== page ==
Maternal mortality represents one of the greatest health disparities between rich and poor countries – as well as between the rich and poor within countries and between rural/remote and urban communities.
Developed countries have a maternal mortality rate of 14 deaths per 100,000 births, while Oceania has a maternal morbidity rate of 230 per 100,000 births. In Australia, Aboriginal and Torres Strait Islander women maternal mortality rate is 21.5 deaths per 100,000 women; more than two and half times the non-Indigenous rate of 7.9.
The infant mortality rate is the number of deaths of children under one year of age per 1,000 live births in a calendar year. Infant death is commonly viewed as an important indicator of the general health and wellbeing of a population.
In Australia the Infant Mortality rate in 2010 was 4.10 deaths per 1,000 births. However, in 2010, the infant mortality rate in very remote Australian areas was 2.6 times the rate in major cities. The Aboriginal and Torres Strait Islander infant mortality rate varies across Australia. In New South Wales, the rate was 7.7 deaths per 1,000 live births in 2006-2008.
In the Northern Territory, the Aboriginal and Torres Strait Islander infant mortality rate was over three times as high as the non-Indigenous infant mortality rate – 13.6 deaths per 1,000 live births.
In Pacific Island Countries infant mortality rates in 2005 ranged from 15.7 per 1,000 live births in Fiji to 55.2 per 1,000 live births in Papua New Guinea.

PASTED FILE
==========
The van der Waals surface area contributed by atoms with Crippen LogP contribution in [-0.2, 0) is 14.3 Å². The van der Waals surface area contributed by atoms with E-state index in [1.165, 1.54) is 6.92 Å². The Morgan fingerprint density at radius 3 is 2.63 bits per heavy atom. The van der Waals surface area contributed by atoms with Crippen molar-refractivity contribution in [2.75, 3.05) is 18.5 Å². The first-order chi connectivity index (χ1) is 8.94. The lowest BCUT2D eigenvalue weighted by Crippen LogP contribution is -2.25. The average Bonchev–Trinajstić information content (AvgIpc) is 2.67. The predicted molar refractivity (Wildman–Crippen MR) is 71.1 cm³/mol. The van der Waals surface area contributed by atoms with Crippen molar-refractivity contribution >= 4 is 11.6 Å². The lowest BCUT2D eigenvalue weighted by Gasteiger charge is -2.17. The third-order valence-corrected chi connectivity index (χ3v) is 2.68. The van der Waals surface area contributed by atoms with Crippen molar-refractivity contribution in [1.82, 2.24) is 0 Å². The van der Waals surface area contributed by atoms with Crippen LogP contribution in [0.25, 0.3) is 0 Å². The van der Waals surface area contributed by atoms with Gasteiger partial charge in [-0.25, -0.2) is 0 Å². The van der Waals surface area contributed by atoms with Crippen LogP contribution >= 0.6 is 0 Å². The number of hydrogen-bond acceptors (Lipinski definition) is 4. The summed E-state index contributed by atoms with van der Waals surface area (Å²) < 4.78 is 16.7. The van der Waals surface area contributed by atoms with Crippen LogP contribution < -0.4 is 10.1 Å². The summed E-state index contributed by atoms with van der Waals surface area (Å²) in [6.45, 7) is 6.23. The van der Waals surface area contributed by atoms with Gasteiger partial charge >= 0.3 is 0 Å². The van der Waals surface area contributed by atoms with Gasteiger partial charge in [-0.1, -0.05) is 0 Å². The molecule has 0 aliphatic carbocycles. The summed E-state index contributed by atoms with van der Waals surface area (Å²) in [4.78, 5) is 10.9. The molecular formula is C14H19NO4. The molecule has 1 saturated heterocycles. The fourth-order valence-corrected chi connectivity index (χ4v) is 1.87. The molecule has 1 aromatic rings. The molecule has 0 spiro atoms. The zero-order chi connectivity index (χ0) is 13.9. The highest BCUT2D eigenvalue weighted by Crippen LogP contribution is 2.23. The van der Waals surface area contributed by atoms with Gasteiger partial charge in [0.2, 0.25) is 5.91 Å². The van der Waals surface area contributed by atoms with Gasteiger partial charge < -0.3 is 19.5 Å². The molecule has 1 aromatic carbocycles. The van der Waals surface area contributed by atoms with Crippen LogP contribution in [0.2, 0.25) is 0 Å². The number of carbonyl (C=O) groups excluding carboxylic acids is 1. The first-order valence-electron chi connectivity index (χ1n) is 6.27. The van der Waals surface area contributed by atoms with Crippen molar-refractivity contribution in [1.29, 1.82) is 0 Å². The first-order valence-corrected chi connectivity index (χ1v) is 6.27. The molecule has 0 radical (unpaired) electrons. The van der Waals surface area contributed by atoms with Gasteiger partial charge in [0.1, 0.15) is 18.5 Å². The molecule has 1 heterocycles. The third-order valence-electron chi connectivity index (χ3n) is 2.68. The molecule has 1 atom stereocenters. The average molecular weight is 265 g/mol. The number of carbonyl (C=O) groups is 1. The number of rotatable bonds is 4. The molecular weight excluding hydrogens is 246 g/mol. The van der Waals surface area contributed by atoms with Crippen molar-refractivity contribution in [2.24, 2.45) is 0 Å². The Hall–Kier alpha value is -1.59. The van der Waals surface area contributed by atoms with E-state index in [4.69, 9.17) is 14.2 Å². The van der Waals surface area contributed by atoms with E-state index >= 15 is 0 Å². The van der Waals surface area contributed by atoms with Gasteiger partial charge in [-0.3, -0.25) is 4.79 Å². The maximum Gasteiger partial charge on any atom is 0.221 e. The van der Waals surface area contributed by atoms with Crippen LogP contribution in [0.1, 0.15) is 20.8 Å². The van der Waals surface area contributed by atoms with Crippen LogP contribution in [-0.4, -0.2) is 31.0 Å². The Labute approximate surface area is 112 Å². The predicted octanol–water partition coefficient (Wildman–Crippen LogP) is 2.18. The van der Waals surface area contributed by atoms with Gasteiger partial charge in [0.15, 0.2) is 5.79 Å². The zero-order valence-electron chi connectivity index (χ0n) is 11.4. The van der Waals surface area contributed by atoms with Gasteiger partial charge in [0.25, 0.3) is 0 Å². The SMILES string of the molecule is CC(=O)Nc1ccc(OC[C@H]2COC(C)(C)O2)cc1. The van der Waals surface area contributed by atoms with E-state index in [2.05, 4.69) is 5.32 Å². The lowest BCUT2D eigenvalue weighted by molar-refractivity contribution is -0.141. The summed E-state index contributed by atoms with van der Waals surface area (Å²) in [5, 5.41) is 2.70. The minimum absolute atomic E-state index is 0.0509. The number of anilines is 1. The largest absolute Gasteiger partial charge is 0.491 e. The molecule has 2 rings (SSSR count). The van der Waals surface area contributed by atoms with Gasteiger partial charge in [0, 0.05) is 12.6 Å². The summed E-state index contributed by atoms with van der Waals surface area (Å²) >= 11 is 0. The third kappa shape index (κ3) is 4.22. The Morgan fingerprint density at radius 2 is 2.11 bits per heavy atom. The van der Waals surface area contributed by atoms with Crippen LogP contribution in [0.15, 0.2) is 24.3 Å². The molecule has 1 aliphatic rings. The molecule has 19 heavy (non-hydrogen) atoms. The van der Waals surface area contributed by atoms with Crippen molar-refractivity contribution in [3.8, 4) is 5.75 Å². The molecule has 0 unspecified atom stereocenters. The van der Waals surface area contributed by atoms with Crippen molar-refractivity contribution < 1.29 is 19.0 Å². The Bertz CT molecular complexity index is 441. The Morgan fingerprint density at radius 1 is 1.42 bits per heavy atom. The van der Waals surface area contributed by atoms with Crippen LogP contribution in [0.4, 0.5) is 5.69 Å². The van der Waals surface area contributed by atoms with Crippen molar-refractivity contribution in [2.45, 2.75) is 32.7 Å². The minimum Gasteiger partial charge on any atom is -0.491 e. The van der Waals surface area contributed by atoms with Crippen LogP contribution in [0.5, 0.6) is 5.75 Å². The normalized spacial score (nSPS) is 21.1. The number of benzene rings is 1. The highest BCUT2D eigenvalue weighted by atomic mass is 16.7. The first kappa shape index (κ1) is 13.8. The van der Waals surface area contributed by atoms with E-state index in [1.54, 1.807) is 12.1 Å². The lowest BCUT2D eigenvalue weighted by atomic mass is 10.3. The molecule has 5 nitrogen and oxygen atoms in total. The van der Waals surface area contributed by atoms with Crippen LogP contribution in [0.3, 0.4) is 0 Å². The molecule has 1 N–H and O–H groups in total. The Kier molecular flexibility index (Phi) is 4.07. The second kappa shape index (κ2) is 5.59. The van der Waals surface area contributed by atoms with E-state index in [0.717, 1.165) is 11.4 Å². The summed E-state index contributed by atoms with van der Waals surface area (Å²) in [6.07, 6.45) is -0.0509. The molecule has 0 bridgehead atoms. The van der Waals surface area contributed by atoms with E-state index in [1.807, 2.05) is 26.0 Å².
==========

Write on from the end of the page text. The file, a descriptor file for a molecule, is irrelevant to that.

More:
Across the board, enormous disparities exist between rich and poor women within countries. Impoverished and rural women are far less likely than their urban or wealthier counterparts to receive skilled care during childbirth. In rural areas, health clinics and hospitals often service vast areas, requiring lengthy travel, often with rudimentary transportation systems.
In the campaign for Safe Motherhood, care during childbirth from a midwife is the single most effective way to reduce maternal death.
A child’s greatest risk of dying is during the first 28 days of life, accounting for 40% of all deaths among children under the age of five. Half of newborn deaths occur during the first 24 hours and 75% during the first week of life, with preterm birth, severe infections and asphyxia being the main causes.
Methods of effective prevention and/or cure for these conditions are well known and widely accessible for women in the developed world. However women in the developing world or in rural and remote locations may not have access to the same level of care.
Midwives in all countries know how to identify the problems, to initiate management and where necessary to refer to a medical or other colleague. But in impoverished and rural/ remote communities the risks of these conditions occurring are higher and are made more dangerous by the widespread incidence of:
- Lack of access to clean water and sanitation;
- Epidemic levels of disease such as malaria, tuberculosis and HIV;
- Inadequate or unaffordable transport facilities in remote areas so that women with complications cannot reach skilled help;